Table 4: TRELSTAR 22.5 mg: Adverse Reactions Reported by 5% or More of Patients During Treatment

Adverse Reactions* TRELSTAR 22.5 mg
N = 120
Treatment-Emergent Treatment-Related
N % N %
General Disorders and Administration Site Conditions
  Edema peripheral 6 5.0 0 0
Infections and Infestations
  Influenza 19 15.8 0 0
  Bronchitis 6 5.0 0 0
Endocrine
  Diabetes Mellitus/Hyperglycemia 6 5.0 0 0
Musculoskeletal and Connective Tissue Disorders
  Back pain 13 10.8 1 0.8
  Arthralgia 9 7.5 1 0.8
  Pain in extremity 9 7.5 1 0.8
Nervous SystemDisorders
  Headache 9 7.5 2 1.7
Psychiatric Disorders
  Insomnia 6 5.0 1 0.8
Renal and Urinary Disorders
  Urinary tract infection 14 11.6 0 0
  Urinary retention 6 5.0 0 0
Reproductive Systemand Breast Disorders
  Erectile dysfunction 12 10.0 12 10.0
  Testicular atrophy 9 7.5 9 7.5
Vascular Disorders
  Hot flush 87 72.5 86 71.7
  Hypertension 17 14.2 1 0.8
*Adverse reactions for TRELSTAR 22.5 mg are coded using the Medical Dictionary for Regulatory Activities (MedDRA)

Changes in Laboratory Values During Treatment

The following abnormalities in laboratory values not present at baseline were observed in 10% or more of patients:

TRELSTAR 3.75 mg: There were no clinically meaningful changes in laboratory values detected during therapy.

TRELSTAR 11.25 mg: Decreased hemoglobin and RBC count and increased glucose, BUN, SGOT, SGPT, and alkaline phosphatase at the Day 253 visit.

TRELSTAR 22.5 mg: Decreased hemoglobin and increased glucose and hepatic transaminases were detected during the study. The majority of the changes were mild to moderate.

Postmarketing Experience

The following adverse reactions have been identified during post approval use of gonadotropin releasing hormone agonists. Because these reactions are reported voluntarily from a population of uncertain size, it is not always possible to reliably estimate their frequency or establish a causal relationship to drug exposure.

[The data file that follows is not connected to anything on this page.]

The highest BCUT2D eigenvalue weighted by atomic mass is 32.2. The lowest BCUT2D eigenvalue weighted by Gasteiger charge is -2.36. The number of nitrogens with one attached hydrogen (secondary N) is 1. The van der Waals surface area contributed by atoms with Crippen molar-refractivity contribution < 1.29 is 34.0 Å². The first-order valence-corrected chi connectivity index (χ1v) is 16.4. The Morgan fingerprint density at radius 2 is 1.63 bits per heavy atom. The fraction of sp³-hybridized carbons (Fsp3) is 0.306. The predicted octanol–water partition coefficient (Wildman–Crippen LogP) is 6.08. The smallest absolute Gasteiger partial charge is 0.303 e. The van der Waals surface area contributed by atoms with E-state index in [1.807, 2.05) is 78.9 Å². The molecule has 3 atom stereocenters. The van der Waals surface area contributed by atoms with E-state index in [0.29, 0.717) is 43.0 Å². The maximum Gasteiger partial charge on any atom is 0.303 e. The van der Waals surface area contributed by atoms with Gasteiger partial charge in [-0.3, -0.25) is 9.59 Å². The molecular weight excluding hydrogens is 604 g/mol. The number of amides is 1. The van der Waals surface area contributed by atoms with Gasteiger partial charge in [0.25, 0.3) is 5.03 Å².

During postmarketing surveillance, rare cases of pituitary apoplexy (a clinical syndrome secondary to infarction of the pituitary gland) have been reported after the administration of gonadotropin-releasing hormone agonists. In a majority of these cases, a pituitary adenoma was diagnosed with a majority of pituitary apoplexy cases occurring within 2 weeks of the first dose, and some within the first hour. In these cases, pituitary apoplexy has presented as sudden headache, vomiting, visual changes, ophthalmoplegia, altered mental status, and sometimes cardiovascular collapse. Immediate medical attention has been required.

During postmarketing experience, convulsions, and thromboembolic events including, but not limited to, pulmonary emboli, cerebrovascular accident, myocardial infarction, deep venous thrombosis, transient ischemic attack, and thrombophlebitis have been reported.

Read the entire FDA prescribing information for Trelstar (Triptorelin Pamoate for Injectable Suspension) »